You are gonna dig this @divedivedive, I just bought Strong Bad’s Cool Game for Attractive People on Steam. :) A tribute to Telltale! It’s been so long it’ll seem like new. And I get to spend time in the world of the Brothers Chaps again.
I just did a search on my steam library and found these in my backlog. Cool. I wonder how I ended up owning these? Four Wallace & Gromit episodes.
Pretty sweet - I actually own a boxed copy of the PC game, must be one of the last boxed PC games I ever bought!
Wish I had thought to buy them on Steam before they left, I own copies on Xbox and unless they get added to back compat (not bloody likely) I’ve got to go dig out my 360 to play them.
None of you guys mention the 2 Minecraft Stories games. Those were really good and I had fun watching my daughter play through them both.
I would have thought they would have been popular and might have helped the studio. But I guess they would only have been popular with a younger crowd. And it seems that wasn’t near enough.
My wife has been playing through Tales of the Borderlands over the past few weeks and really enjoying it. But that bombed.
I kept hoping they would get to the point where they could offer a completely new engine. But that didn’t impair their creativity too much.
I’m sad to see a studio with so many good stories to tell go under.
And it was a studio based in California. Not the cheapest place to live / hire people.
My guess is that the minecraft games were concomitantly more expensive to make, because of the value of the license.
“While I was at BioWare, this was early 2017 I think, Telltale approached me because they wanted some consultancy on a specific narrative, procedurally generated thing,” Kennedy says.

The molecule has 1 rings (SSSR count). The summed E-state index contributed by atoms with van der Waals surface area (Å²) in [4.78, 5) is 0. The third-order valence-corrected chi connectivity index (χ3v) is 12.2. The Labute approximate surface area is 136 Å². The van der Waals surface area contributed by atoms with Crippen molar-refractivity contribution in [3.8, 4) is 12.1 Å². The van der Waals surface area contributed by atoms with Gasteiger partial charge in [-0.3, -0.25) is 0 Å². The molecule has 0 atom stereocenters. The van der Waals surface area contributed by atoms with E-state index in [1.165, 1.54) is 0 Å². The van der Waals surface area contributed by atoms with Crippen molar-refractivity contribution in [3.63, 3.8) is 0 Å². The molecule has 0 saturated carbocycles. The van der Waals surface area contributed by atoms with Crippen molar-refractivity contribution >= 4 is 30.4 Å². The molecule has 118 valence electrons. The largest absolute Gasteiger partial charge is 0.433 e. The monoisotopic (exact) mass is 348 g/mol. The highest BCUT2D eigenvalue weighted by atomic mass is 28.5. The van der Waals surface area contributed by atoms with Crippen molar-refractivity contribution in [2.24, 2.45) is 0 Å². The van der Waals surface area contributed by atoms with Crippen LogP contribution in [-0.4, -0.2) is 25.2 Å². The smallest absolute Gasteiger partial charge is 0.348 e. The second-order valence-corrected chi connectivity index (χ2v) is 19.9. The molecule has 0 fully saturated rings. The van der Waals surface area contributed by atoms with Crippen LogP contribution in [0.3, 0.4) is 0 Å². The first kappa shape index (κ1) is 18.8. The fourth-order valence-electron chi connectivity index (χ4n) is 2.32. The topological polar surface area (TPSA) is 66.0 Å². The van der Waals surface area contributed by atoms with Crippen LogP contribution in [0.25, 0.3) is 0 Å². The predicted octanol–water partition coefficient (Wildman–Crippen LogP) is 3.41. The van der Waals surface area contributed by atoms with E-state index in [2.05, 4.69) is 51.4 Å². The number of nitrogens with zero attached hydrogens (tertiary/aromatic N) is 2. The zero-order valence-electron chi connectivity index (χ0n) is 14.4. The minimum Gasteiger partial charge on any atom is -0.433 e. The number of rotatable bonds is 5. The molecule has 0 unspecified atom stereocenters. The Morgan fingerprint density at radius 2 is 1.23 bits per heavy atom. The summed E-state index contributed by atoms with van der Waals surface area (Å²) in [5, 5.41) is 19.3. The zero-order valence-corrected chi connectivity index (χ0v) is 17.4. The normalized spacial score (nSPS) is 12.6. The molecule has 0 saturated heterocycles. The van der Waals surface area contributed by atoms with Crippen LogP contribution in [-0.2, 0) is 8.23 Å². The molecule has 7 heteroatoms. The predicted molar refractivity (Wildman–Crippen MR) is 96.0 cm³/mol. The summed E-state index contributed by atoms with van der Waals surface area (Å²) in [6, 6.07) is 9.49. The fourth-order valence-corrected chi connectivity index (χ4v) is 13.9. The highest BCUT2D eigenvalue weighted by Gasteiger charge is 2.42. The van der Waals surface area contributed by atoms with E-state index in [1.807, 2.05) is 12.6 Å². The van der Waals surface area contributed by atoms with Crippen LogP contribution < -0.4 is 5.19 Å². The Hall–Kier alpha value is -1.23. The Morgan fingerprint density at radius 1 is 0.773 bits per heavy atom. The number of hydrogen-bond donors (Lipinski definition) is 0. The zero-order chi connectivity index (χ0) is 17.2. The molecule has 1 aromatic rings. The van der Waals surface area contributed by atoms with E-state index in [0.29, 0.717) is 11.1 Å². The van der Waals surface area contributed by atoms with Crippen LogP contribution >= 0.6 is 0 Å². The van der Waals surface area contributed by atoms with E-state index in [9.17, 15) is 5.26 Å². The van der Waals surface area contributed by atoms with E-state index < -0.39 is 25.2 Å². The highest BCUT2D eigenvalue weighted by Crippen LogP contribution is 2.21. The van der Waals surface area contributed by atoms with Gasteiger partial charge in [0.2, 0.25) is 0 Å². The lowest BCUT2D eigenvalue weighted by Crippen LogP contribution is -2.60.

The thing in question was a new zombie game, based on a popular video game series that isn’t anything to do with The Walking Dead.
“It was a project that had been ongoing for years, with a variety of different people coming and going, to try to find a way to do something different to the usual Telltale approach,” Kennedy explains. “Above all, it was something that didn’t require hand-tuned content but allowed room for stuff that emerged naturally from procedural generation.
“It’s a hard problem and my strong impression is that there was a significant, long term effort by Telltale to try find another way to do things. But given their brutal dev cycle, they could never focus attention on it. It’s really hard to do two kinds of things.”
The game, planned for mobile but possibly also considered for other platforms, would be built around base management and resource gathering. Mobile game Reigns and the narrative-focused Fallen London were quoted as influences.
It would keep the iconic Telltale art style, but its stories would form from its systems. For example, one of the resources you manage would be people, but each person would have their own traits, strengths, and weaknesses. The drama that unfolded would be derived from those.
These came out during the height of my son’s Minecraft fad. I offered to buy for for him but he said he already watched a play through on Youtube so no need :(
I think the S&M was their first series and I loved the original so I was so excited for it that I even pre-ordered the first season on DVD and a Max baseball cap. I loved that hat. It ended having apricot or some other fruit smeared all over it :(